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Green activists need to give nuclear energy a chance if they really want to tackle CO2 emissions

Pieter Cleppe
The plant, owned and operated by Russian state controlled nuclear giant Rosatom, will pass through Estonian, Danish, Swedish and Norwegian waters towards Murmansk: EPA

Last month, a report by Germany’s Green party concluded that 18 nuclear power plants in the European Union are operating without having been subject to an Environmental Impact Assessment (EIA). The conclusions were meant to suggest that the EU’s NPPs are unsafe. However, not only is an EIA a legal requirement that is only required in certain circumstances, it is entirely unrelated to safety.

To address safety considerations, there are bespoke EU stress tests along with national appraisals. However, headline-grabbing news – like the European Court of Justice’s (ECJ) recent ruling that a 2015 decision to extend the life of two Belgian nuclear power plants by 10 more years was unlawful because Brussels failed to conduct EIAs – effectively serves to undermine popular support of nuclear power.

That the Belgian greens reacted to the ECJ ruling by stating that “the energy transition towards renewable energy must now be accelerated” indicates greens remain deeply skeptical of nuclear power, while championing renewables. But even in the green movement, the tide is turning.

According to the International Energy Agency, nuclear energy is the second-largest low-carbon power source in the world today, accounting for 10 per cent of global electricity generation. That’s only second to hydropower, which accounts for 16 per cent. It warns that without policy changes, advanced economies could lose 25 per cent of their nuclear capacity by 2025 and as much as two-thirds of it by 2040. If you’re worried about CO2 levels, that’s bad news. Without nuclear power, emissions from electricity generation would have been almost 20 per cent higher between 1971 and 2018, according to the IEA.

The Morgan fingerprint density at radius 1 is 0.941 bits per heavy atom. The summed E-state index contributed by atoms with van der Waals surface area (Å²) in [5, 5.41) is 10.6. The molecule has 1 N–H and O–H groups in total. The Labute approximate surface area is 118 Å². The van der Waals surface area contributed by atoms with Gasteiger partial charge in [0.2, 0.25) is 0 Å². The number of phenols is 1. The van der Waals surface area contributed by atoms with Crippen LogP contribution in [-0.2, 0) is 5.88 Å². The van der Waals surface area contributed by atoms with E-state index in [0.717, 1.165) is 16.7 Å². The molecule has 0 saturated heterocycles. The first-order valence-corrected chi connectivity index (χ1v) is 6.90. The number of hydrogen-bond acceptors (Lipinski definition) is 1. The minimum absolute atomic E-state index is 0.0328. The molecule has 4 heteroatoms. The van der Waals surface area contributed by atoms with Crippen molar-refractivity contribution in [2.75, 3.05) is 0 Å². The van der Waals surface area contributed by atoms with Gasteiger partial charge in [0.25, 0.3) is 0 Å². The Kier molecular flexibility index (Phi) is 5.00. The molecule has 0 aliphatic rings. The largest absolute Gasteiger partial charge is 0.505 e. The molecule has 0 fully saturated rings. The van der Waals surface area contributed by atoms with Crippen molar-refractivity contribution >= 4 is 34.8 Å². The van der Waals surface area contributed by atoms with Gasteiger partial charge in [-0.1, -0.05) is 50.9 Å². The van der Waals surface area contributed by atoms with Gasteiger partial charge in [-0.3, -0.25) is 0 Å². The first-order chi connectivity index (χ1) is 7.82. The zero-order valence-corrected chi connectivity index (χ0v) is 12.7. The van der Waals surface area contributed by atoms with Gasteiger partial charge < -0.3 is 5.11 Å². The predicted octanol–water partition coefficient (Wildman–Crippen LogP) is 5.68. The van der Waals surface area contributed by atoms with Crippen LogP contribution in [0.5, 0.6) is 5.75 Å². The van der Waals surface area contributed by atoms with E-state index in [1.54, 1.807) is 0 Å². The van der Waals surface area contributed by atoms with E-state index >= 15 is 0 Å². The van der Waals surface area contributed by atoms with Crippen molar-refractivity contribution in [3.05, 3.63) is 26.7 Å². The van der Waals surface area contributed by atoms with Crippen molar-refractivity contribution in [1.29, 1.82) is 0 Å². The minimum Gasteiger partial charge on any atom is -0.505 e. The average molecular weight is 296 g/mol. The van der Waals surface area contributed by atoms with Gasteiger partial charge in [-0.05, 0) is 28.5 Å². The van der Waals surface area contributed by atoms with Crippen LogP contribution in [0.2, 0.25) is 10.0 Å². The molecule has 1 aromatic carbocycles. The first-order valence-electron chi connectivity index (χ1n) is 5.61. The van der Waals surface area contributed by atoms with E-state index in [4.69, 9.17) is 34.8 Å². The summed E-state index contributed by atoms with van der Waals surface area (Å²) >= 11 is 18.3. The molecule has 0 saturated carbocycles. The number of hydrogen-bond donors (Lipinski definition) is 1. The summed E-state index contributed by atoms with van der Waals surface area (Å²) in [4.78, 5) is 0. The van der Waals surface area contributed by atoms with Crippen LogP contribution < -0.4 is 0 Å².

Despite policy changes in countries like Germany and Belgium, 50 new nuclear reactors are currently being constructed around the globe (15 of which are in China alone), and new technologies are constantly being developed. Take small modular reactors (SMRs), which are much safer thanks to their reliance on “passive”, less energy-consuming systems. Companies as diverse as NuScale Power, Rolls-Royce and China National Nuclear Corp. (CNNC) are betting on their success.

And therein lies the rub: while many proponents of renewables and battery technology point at how future technological development will sort out their many shortcomings, very few assume technological progress is possible for nuclear technology. On the contrary, innovations are routinely dismissed out of hand and painted as dangerous.